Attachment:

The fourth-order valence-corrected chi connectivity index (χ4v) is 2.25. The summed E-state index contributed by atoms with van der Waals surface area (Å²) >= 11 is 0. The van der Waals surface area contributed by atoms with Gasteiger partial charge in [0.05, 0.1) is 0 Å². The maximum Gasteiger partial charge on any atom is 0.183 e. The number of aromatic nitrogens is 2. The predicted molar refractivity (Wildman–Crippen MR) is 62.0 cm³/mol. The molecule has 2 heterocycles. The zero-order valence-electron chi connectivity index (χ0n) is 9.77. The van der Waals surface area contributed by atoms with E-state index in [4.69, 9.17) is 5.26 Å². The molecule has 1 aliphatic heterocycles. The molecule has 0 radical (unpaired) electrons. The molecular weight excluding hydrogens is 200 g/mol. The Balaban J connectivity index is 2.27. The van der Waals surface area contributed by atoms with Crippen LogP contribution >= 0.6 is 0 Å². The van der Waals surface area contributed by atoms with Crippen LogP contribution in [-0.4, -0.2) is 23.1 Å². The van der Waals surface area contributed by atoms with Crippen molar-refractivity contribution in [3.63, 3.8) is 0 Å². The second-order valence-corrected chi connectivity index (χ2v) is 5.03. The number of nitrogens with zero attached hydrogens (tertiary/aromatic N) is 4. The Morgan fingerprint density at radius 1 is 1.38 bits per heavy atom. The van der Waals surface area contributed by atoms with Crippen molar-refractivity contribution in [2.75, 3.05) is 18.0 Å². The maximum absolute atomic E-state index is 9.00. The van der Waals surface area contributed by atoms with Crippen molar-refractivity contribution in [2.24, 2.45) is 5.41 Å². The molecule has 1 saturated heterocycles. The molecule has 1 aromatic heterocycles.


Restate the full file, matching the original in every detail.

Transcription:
The fourth-order valence-corrected chi connectivity index (χ4v) is 2.25. The summed E-state index contributed by atoms with van der Waals surface area (Å²) >= 11 is 0. The van der Waals surface area contributed by atoms with Gasteiger partial charge in [0.05, 0.1) is 0 Å². The maximum Gasteiger partial charge on any atom is 0.183 e. The number of aromatic nitrogens is 2. The predicted molar refractivity (Wildman–Crippen MR) is 62.0 cm³/mol. The molecule has 2 heterocycles. The zero-order valence-electron chi connectivity index (χ0n) is 9.77. The van der Waals surface area contributed by atoms with E-state index in [4.69, 9.17) is 5.26 Å². The molecule has 1 aliphatic heterocycles. The molecule has 0 radical (unpaired) electrons. The molecular weight excluding hydrogens is 200 g/mol. The Balaban J connectivity index is 2.27. The van der Waals surface area contributed by atoms with Crippen LogP contribution >= 0.6 is 0 Å². The van der Waals surface area contributed by atoms with Crippen LogP contribution in [-0.4, -0.2) is 23.1 Å². The van der Waals surface area contributed by atoms with Crippen molar-refractivity contribution in [3.63, 3.8) is 0 Å². The second-order valence-corrected chi connectivity index (χ2v) is 5.03. The number of nitrogens with zero attached hydrogens (tertiary/aromatic N) is 4. The Morgan fingerprint density at radius 1 is 1.38 bits per heavy atom. The van der Waals surface area contributed by atoms with Crippen molar-refractivity contribution in [2.75, 3.05) is 18.0 Å². The maximum absolute atomic E-state index is 9.00. The van der Waals surface area contributed by atoms with Crippen molar-refractivity contribution in [2.24, 2.45) is 5.41 Å². The molecule has 1 saturated heterocycles. The molecule has 1 aromatic heterocycles.